Santa Monica Peers

Let's say you're an actor who's delivered an exceptional performance in an Oscar-bait movie. Normally, your winter calendar is loaded with awards-show stops: the Golden Globes, the SAGs and, if you're Lindsay Lohan, the Razzies. But there's only one event where you can ride your bicycle to the ceremony, as Hilary Swank did a few years ago. It's called the Spirit Awards, and it's what you might think of as the anti-Oscars. This gala honoring independent film is held in a tent right on the beach in Santa Monica. There's no dress code; the 1,400 guests often wear jeans and flip-flops. There's no orchestra, because the show's organizers can't afford one, and no time limit on acceptance speeches. The Spirit Awards are so low key they don't even have indoor plumbing, though the deluxe Porta Potties do come equipped with oversize mirrors—this is still Hollywood, after all. "I haven't hosted anything ever in my life. Oh, 'Saturday Night Live,' but that's not really hosting," says Rainn Wilson ("The Office"), who hosts this year's show on Feb. 23. "But I love how loose and ramshackle it is, and crazy. It's the one awards show where the stars that are there get to be themselves. It's not about the red carpet. It's about the work."

If you haven't gotten into the Spirit yet, there are some good reasons for that. The ceremony airs on the Independent Film Channel, with a "viewing audience of 837," says Wilson. That's not necessarily a bad thing. Because the stakes are so low, Hollywood lets its well-coifed hair down a bit. The acceptance speeches are sometimes so profanity-laced, you'd think Chris Rock wrote them. But like the indie sleeper hit "Juno," the Spirit Awards might be on the verge of hitting it big, and not just because the show will definitely go on, thanks to a waiver from the striking Writers Guild of America. As the awards (and the movies they celebrate) gain more visibility, the real king of the hill—the Oscars—is showing its wrinkles, and as Joan Rivers would tell you, there's nothing worse in Hollywood.

It's not much of a stretch to imagine the Spirits competing with the Oscars' spotlight. "Juno" is up for best picture at both shows. Its director, Jason Reitman, is also a double nominee, as is its star Ellen Page. Last year the Spirit committee nominated Ryan Gosling for "Half Nelson" as well as the films "Little Miss Sunshine" and "Pan's Labyrinth" before members of the Academy were even buzzing about them. The awards show has an impressive record of spotting emerging talent. Renée Zellweger ("Love and a .45"), Adrien Brody ("Restaurant") and Ang Lee ("The Wedding Banquet") all received career bumps with early Spirit nominations in films that mainstream Hollywood largely overlooked.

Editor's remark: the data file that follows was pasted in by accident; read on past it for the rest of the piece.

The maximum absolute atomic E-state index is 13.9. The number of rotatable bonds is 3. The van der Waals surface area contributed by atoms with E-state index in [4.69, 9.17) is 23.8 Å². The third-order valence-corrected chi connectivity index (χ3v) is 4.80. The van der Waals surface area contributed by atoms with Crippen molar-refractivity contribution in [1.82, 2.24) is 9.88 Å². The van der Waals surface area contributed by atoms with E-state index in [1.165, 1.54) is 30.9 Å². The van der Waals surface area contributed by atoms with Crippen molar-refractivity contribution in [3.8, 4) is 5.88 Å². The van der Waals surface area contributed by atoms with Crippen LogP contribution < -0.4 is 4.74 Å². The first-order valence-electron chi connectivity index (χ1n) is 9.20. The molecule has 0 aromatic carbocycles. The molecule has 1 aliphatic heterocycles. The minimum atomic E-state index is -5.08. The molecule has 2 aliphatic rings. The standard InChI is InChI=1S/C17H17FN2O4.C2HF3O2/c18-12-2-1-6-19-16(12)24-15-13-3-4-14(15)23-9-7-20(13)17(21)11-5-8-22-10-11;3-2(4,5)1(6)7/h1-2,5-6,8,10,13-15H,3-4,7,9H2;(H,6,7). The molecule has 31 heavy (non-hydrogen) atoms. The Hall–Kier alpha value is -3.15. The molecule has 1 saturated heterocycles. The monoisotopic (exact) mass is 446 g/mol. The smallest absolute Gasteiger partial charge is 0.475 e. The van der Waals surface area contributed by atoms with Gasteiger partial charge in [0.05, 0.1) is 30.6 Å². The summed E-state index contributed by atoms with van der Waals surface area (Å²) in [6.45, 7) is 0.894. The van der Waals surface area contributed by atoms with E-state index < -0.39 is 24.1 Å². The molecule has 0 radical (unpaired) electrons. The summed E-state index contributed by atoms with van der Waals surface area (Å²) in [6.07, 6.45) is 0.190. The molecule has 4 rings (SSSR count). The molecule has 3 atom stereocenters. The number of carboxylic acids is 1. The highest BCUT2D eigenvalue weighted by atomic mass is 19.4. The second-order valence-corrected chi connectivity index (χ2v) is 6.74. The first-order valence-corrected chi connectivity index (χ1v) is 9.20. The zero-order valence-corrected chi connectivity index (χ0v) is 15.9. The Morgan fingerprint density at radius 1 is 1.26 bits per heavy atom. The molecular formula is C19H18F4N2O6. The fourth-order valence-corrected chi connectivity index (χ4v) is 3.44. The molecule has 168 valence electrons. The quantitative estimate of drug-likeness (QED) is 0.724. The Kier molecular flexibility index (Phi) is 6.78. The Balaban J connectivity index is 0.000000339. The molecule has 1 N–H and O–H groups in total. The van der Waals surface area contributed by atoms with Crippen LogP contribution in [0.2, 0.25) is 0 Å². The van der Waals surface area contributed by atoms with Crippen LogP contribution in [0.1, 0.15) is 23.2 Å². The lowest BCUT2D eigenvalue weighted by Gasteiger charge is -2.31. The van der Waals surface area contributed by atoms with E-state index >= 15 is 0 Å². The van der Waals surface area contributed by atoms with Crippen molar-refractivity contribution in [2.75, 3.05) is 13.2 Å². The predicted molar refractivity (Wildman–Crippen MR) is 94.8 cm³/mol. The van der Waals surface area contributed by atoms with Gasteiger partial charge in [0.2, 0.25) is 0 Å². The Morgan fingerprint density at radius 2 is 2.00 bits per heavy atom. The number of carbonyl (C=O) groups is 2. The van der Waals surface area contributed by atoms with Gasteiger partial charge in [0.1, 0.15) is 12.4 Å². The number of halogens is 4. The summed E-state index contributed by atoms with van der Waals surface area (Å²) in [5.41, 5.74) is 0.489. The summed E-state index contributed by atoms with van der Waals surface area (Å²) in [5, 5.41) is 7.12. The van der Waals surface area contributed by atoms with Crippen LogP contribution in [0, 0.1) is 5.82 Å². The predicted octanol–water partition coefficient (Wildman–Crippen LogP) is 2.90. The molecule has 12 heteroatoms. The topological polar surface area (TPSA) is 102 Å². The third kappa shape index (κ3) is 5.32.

Maybe it's just that independent film has become a steppingstone of sorts. American independent films used to be defined as movies made outside the studio system, but now the studios have acquired their own indie-film divisions: Fox Searchlight, Paramount Vantage, etc. For the 2006 show, the Spirits had to revise their criteria to say they won't consider films with a budget of more than $20 million ("Gone Baby Gone," "There Will Be Blood" and "Into the Wild" were all too expensive to make this year's shortlist). And the Spirits have also added a category to honor films made for under $500,000. Indie has become so mainstream, you have to wonder if the word "indie" isn't just becoming a marketing buzzword. Consider: of the five Oscar nominees for best picture, the biggest hit at the box office is "Juno," with more than $110 million. "You've got to remember, when I was young the movie that won the Oscars was 'Around the World in 80 Days'," says John Waters, a four-time Spirit host. "Movies are hipper now, period. Where I live in Baltimore, there are only four movie theaters. Every one of them is basically an art theater. But what do I know? In Baltimore, we still have one porn theater left, for people who are too poor to own a VCR."

The Academy would do well to borrow more of the Spirits' spirit. The entire telecast clocked in at less than two hours last year—no blather, no commercials, no problem. The stars can wander around as they please; a camera even pans to those naughty smokers outside. And some of them are very naughty. "My favorite stories are about people doing things backstage they wouldn't want me talking about," says Diana Zahn-Storey, the show's executive producer. "I wonder why they couldn't read the teleprompter onstage. Maybe it was because they were stoned." And unlike at almost every other red-carpeted, fan-crazy, star shindig, actors here have to check their egos at the tent door. "I get calls from publicists: Can you send a car, get makeup and hair, will you fly them in? I just laugh," says Zahn-Storey. "Sure, after I change the toilet paper in the bathrooms, I'll get right on that." Oops, make that in the Porta Potties.